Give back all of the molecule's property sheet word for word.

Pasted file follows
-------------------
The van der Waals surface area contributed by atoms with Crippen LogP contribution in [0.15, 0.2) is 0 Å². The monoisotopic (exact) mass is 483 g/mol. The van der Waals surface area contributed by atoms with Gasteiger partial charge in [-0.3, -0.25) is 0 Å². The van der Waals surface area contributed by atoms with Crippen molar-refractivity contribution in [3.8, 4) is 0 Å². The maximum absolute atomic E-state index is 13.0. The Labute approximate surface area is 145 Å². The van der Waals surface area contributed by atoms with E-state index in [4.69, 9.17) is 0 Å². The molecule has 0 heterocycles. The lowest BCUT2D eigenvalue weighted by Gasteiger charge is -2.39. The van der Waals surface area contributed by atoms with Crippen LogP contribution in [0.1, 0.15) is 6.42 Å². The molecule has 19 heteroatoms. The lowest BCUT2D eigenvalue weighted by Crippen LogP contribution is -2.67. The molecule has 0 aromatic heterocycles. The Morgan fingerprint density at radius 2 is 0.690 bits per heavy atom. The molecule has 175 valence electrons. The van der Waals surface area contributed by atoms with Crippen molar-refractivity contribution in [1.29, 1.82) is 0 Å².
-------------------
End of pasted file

The van der Waals surface area contributed by atoms with Crippen LogP contribution in [0.15, 0.2) is 0 Å². The monoisotopic (exact) mass is 483 g/mol. The van der Waals surface area contributed by atoms with Gasteiger partial charge in [-0.3, -0.25) is 0 Å². The van der Waals surface area contributed by atoms with Crippen molar-refractivity contribution in [3.8, 4) is 0 Å². The maximum absolute atomic E-state index is 13.0. The Labute approximate surface area is 145 Å². The van der Waals surface area contributed by atoms with E-state index in [4.69, 9.17) is 0 Å². The molecule has 0 heterocycles. The lowest BCUT2D eigenvalue weighted by Gasteiger charge is -2.39. The van der Waals surface area contributed by atoms with Crippen LogP contribution in [0.1, 0.15) is 6.42 Å². The molecule has 19 heteroatoms. The lowest BCUT2D eigenvalue weighted by Crippen LogP contribution is -2.67. The molecule has 0 aromatic heterocycles. The Morgan fingerprint density at radius 2 is 0.690 bits per heavy atom. The molecule has 175 valence electrons. The van der Waals surface area contributed by atoms with Crippen molar-refractivity contribution in [1.29, 1.82) is 0 Å².